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NEWS UPDATES Asean Affairs        27  January 2011

Thai rice filing hits EU hurdle

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Five European nations oppose Thailand's registration with the European Commission for geographical indication (GI) of Thai jasmine rice - labelled Khao Hom Mali Thung Kula Rong Hai.

France, the UK, Italy, the Netherlands and Belgium contend Thailand should not be the only country allowed to register jasmine rice, or khao hom mali, as other countries can also grow it, said Pajchima Tanasanti, director-general of the Intellectual Property Department.

They suggest Thailand register only Thung Kula Rong Hai, but Thailand says the northeastern location name applies not only to rice, but includes other products as well. Thung Kula Rong Hai covers five provinces: Roi Et, Maha Sarakham, Yasothon, Si Sa Ket and Surin. Moreover, khao hom mali is a Thai-language term, and the department has successfully registered it as a trademark in more than 50 countries.

GI is used to protect the names of products from specific areas, Champagne from France being a well-known example. The approval process for GI registration takes two years. Thailand submitted its application on Nov 21, 2008, but the five EU countries filed their opposition just two days before the deadline.

The government wants the Thai product to be sold at a premium price with the approval designation displayed on the packaging. The rice must be packed at the site it was cultivated and be traceable back to the field.

Last year, Thailand exported 153,233 tonnes of jasmine rice worth 5.15 billion baht to the 27 EU members.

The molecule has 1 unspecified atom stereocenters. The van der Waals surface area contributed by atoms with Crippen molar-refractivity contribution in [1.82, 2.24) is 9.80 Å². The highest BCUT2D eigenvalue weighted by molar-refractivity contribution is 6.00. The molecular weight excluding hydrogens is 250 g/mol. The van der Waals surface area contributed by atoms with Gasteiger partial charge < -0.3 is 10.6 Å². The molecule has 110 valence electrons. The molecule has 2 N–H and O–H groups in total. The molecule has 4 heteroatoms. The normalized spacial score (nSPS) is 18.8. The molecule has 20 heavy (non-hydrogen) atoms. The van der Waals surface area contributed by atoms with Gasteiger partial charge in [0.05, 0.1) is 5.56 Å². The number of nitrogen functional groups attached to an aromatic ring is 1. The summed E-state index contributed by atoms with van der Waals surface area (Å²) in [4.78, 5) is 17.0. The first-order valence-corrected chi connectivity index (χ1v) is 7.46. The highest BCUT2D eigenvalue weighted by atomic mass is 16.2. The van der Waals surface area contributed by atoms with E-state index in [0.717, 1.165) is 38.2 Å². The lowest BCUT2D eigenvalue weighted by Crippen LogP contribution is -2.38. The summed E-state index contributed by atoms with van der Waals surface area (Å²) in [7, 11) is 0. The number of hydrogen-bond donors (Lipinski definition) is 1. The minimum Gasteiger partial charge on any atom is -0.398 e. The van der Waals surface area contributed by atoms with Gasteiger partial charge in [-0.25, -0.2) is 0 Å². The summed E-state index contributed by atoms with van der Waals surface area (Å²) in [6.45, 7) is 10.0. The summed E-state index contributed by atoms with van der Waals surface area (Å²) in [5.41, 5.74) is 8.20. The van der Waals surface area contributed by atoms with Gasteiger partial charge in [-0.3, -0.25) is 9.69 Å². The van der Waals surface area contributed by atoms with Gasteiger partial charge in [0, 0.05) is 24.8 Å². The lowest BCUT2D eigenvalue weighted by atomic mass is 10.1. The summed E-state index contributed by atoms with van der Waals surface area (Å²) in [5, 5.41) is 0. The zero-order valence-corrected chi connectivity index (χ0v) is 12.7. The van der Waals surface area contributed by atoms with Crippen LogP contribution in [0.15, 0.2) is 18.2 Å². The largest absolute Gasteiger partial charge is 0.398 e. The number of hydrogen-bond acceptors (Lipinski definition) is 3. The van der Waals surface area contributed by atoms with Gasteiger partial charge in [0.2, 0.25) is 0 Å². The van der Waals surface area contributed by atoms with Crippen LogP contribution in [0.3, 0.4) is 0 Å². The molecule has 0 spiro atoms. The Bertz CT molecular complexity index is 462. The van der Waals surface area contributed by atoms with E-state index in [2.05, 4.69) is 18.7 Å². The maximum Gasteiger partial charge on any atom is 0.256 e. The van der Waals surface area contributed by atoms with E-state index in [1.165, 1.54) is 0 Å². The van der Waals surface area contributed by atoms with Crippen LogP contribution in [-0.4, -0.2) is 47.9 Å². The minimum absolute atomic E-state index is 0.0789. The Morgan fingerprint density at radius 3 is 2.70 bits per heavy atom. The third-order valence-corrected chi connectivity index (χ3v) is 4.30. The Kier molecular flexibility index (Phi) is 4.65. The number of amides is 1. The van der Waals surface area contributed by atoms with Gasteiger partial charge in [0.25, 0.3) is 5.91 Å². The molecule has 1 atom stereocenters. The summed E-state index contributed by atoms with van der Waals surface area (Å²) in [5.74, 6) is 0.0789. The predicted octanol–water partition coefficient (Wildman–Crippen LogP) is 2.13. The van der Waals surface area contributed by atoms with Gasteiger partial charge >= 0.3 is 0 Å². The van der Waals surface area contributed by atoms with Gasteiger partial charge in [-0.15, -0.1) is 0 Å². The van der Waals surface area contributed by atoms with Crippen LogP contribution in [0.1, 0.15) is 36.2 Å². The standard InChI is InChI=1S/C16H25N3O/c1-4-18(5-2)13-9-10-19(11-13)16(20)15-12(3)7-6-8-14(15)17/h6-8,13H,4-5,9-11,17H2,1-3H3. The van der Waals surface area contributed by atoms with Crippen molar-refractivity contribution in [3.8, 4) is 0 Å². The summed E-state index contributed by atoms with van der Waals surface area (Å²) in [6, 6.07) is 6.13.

Thailand is the first country to apply for GI protection in the EU and the first applicant to encounter opposition.

For its part, Thailand says it has been improving enforcement of intellectual property rights (IPR). The government said authorities last year seized 4.4 million items in 5,171 infringement cases.

However, Thailand is unlikely to be removed from the US priority watch list in its annual review of IPR protection.

The US wants Thailand to enact stricter laws against cameras recording films in cinemas and crack down harder on internet copyright violations.

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This year in Thailand-what next?

04 January 2011
By David Swartzentruber      

It is commonplace in journalism to write two types of articles at the transition point between the year that has passed and the New Year. As this writer qualifies as an “old hand” in observing Thailand with a track record dating back 14 years, it is time take a shot at what may unfold in Thailand in 2011.

The first issue that can’t be answered is the health of Thailand’s beloved King Bhumibol, who is now 83 years old. He is the world's longest reigning monarch, but elaborate birthday celebrations in December failed to mask concern over his health. More

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